This final rule has been developed in accordance with Executive Order 13272 (“Proper Consideration of Small Entities in Agency Rulemaking”) and DOT's procedures and policies to promote compliance with the Regulatory Flexibility Act to ensure that potential impacts of draft rules on small entities are properly considered.

F. Paperwork Reduction Act

This final rule does not impose new information collection requirements. We currently have an approved information collection under OMB No. 2137-0034, “Hazardous Materials Shipping Papers & Emergency Response Information.” The March 25, 2003, final rule resulted in an increase in the annual paperwork burden and costs. These revisions regarding the maintenance of copies of notification of pilot-in-command were submitted under the NPRM to OMB for review and approval.

PHMSA estimated that the new total information collection and recordkeeping burden for OMB No. 2137-034 would be as follows: “Hazardous Materials Shipping Papers & Emergency Response Information” OMB No. 2137-0034.

Total Annual Number of Respondents: 250,000.

Total Annual Responses: 260,000,000.

Total Annual Burden Hours: 6,523,611.

Total Annual Burden Cost: $6,925,000.

Under the Paperwork Reduction Act of 1995, no person is required to respond to a collection of information unless it displays a valid OMB control number. OMB approved the revised information collection requirement on February 27, 2003.

G. Regulation Identifier Number (RIN)

A regulation identifier number (RIN) is assigned to each regulatory action listed in the Unified Agenda of Federal Regulations. The Regulatory Information Service Center publishes the Unified Agenda in April and October of each year. The RIN number contained in the heading of this document can be used to cross-reference this action with the Unified Agenda.

H. Unfunded Mandates Reform Act

This final rule does not impose unfunded mandates under the Unfunded Mandates Reform Act of 1995. It does not result in costs of $120.7 million or more, in the aggregate, to any of the following: State, local or tribal governments, or to the private sector.

I. Environmental Assessment

This final rule will improve emergency response to hazardous materials incidents involving aircraft by ensuring information on the hazardous materials involved in an emergency is readily available. Improving emergency response to aircraft incidents will reduce environmental damage associated with such incidents. There are no significant environmental impacts associated with this final rule.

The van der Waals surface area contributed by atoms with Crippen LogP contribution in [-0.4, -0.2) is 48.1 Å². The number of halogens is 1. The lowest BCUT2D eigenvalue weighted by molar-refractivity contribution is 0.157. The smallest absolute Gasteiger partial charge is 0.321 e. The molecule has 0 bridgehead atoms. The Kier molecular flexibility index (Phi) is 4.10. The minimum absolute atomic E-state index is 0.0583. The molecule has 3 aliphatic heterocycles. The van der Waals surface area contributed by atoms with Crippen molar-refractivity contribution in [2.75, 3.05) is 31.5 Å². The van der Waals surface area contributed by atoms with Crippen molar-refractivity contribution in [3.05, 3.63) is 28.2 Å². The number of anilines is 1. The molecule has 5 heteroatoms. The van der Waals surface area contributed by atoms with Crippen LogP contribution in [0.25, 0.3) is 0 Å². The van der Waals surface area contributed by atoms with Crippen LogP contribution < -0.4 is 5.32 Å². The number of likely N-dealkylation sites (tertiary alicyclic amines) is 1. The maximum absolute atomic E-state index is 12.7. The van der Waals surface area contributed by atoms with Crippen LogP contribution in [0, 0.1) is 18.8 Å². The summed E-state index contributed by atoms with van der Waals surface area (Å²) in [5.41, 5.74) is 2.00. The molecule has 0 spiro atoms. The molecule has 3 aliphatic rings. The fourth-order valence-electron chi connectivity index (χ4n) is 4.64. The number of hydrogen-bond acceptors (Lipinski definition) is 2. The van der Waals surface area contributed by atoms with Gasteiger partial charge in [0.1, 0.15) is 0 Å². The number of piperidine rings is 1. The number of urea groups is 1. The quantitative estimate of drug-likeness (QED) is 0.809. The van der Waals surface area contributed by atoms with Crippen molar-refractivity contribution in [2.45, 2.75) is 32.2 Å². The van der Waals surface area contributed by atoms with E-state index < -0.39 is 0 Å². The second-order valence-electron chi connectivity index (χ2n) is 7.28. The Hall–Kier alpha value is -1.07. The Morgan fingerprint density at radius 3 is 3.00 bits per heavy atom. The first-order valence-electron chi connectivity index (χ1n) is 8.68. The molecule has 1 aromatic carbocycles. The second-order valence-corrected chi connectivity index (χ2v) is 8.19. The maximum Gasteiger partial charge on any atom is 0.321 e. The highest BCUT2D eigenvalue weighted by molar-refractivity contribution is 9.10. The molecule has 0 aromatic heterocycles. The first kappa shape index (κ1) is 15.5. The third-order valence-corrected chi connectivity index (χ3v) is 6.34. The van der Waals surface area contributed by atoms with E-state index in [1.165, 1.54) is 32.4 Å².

J. Privacy Act

Anyone is able to search the electronic form of any written communications and comments received into any of our dockets by the name of the individual submitting the document (or signing the document, if submitted on behalf of an association, business, labor union, etc.). You may review DOT's complete Privacy Act Statement in the Federal Register published on April 11, 2000, (65 FR 19477) or you may visit

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List of Subjects in 49 CFR Part 171

  • Exports
  • Hazardous materials transportation
  • Hazardous waste
  • Imports
  • Reporting and recordkeeping requirements
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Accordingly, the interim final rule amending 49 CFR part 171 which was published at 69 FR 53352 on September 1, 2004, is adopted as a final rule without change.

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Issued in Washington, DC, on February 3, 2005, under the authority delegated in 49 CFR part 1.

Elaine E. Joost,

Acting Deputy Administrator.

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[FR Doc. 05-3485 Filed 2-23-05; 8:45 am]